“I firmly believe that 50 years from now he’ll be remembered for his charitable work. No one will even remember what Microsoft is, and all the great entrepreneurs of this era, people will have forgotten Steve Jobs. There will be statues of Gates across the third world and … there’s a reasonable shot … because of his money, we will cure malaria.”
Malcolm Gladwell made the remark above at a recent appearance and it triggered a number of tweets across my feed. The question of Gates’ and Jobs’ relative level of accomplishment and how those accomplishments will manifest in the annals of history are spectacularly interesting ones, so I decided a blog post was in order. As Gladwell points out, the magnitude of Gates’ charitable work is compelling. I am neither a historian nor a sociologist, so my estimate of how history will view Gates’ charitable work (and Jobs’ near total lack of it) is of little value. For this reason, I’m going to keep it out of scope and instead assess the long-term value of each man’s work.
I tend to be of the school of thought that technological evolution is, for the most part, fixed. I have explained this in blog posts before, but will attempt to summarize. Essentially, I believe there are several laws of technical evolution (technical devices are getting smaller, technology makes global communication increasingly easier, etc.). In general, the laws don’t change, we just make progress down the path. There are exceptions; the micro-chip started the law of smaller and smaller devices, the telephone/telegraph started the law of global communication, the assembly line started a law of standardization, etc…. Neither Gates nor Jobs had this level of impact. Neither they (nor their companies) invented a technology that changed the laws of technical evolution. Instead, both men accelerated our journey down one or more of these paths.
Gates primary achievement was in accelerating the development of personal computing at least 5 or 10 years. The idea that the operating system was separate from both the hardware and the software allowed companies to make innovations on the hardware and software independently. One doesn’t have to look any further than the drubbing that Microsoft gave Apple to know that it was the superior model. Gates deserves credit for helping computers go from novelty to necessity much faster than anyone could have dreamed. The MS Office line of products also introduced the corporate world to standardization and cross company communication. Even though Hotmail was an acquisition rather than an in-house project, I think Microsoft deserves some credit for shepparding in the era where an email address would identify you as often (more often?) than a phone number. The rest of Gates’ successful business career is a result not of fruitful innovation but cunning business. It’s hard to give points for knock offs of Netscape (Internet Explorer), iPhone (windows phone), or AOL (Live Messenger).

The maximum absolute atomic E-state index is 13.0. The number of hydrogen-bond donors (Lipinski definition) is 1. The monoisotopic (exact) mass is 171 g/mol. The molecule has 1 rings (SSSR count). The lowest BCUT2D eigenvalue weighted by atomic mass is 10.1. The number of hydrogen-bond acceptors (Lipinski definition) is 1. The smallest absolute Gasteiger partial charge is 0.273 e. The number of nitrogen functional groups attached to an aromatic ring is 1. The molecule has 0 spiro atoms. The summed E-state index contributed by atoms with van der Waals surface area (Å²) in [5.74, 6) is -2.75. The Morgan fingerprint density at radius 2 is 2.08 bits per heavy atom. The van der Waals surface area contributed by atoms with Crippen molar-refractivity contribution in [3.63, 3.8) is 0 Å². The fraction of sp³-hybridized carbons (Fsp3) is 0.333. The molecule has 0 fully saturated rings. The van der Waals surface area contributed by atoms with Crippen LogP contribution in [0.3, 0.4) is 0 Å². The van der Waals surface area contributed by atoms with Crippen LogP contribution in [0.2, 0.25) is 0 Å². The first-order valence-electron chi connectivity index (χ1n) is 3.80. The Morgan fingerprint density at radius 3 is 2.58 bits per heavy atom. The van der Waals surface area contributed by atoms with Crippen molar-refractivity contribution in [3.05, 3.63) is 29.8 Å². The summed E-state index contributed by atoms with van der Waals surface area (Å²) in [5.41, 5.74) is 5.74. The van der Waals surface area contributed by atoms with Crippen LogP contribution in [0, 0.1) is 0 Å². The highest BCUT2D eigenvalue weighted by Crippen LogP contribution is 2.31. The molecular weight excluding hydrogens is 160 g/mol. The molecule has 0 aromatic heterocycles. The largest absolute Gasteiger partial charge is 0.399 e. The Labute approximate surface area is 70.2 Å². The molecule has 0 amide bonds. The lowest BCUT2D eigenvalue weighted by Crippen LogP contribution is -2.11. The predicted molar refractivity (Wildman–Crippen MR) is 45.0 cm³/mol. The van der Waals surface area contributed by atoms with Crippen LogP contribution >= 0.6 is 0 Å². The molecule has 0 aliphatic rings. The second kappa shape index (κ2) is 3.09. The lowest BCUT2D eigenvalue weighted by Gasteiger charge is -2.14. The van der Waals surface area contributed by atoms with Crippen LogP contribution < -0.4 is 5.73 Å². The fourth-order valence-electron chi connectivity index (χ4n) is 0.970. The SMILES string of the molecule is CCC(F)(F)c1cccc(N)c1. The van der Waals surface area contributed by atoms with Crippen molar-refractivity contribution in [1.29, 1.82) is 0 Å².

I have said it before, but I’ll say it again in this context, Jobs’ significant achievements come mostly in popularizing forms of technology that would have taken many more years to reach the masses if he hadn’t been there. The Macintosh made us comfortable with a computer in our homes. The iPod made us comfortable with music in our pockets. The iPhone (probably his greatest achievement) made us comfortable with being tethered to the internet constantly. The App Store made cell phones the domain of anyone who knew how to code. Without the iPhone, Twitter (and instant broadcast messaging in general), Foursquare (along with all location based features), face-to-face chat (along with many other communications vehicles that require the internet), and hundreds of other things we take for granted today would still be years from being plausible. Jobs has more minor achievements in film making too, but I believe those to be mostly out of scope for this conversation. The iPad is also something that I think is just a phase in evolution.
Comparing the two is easy. Jobs (with the help of his team at Apple) moved the laws of technology forward further than anyone I can think of. I can not underscore how much further behind we would be right now if smartphone development had been left to Android and RIM. I don’t think it’s unreasonable to guess that smartphone adoption would be 50% lower in this country. We may not all have smartphones in 50 years, but we will have something that connects us in a very similar way to how smartphones connect us today (a skin implant, a pair of glasses or contacts, etc.). So 50 years from now, if history was a technologist, Jobs would have the upperhand. Gladwell is probably right though, niether man changed technology the way Alexander Graham Bell or Johann Gutenberg did. If it weren’t for Gates’ billions and the enormous good he is doing with them, both would probably fade from history’s memory. Maybe someone will Google (or whatever they’ll do then) this post and remember just for a second what Jobs’ did.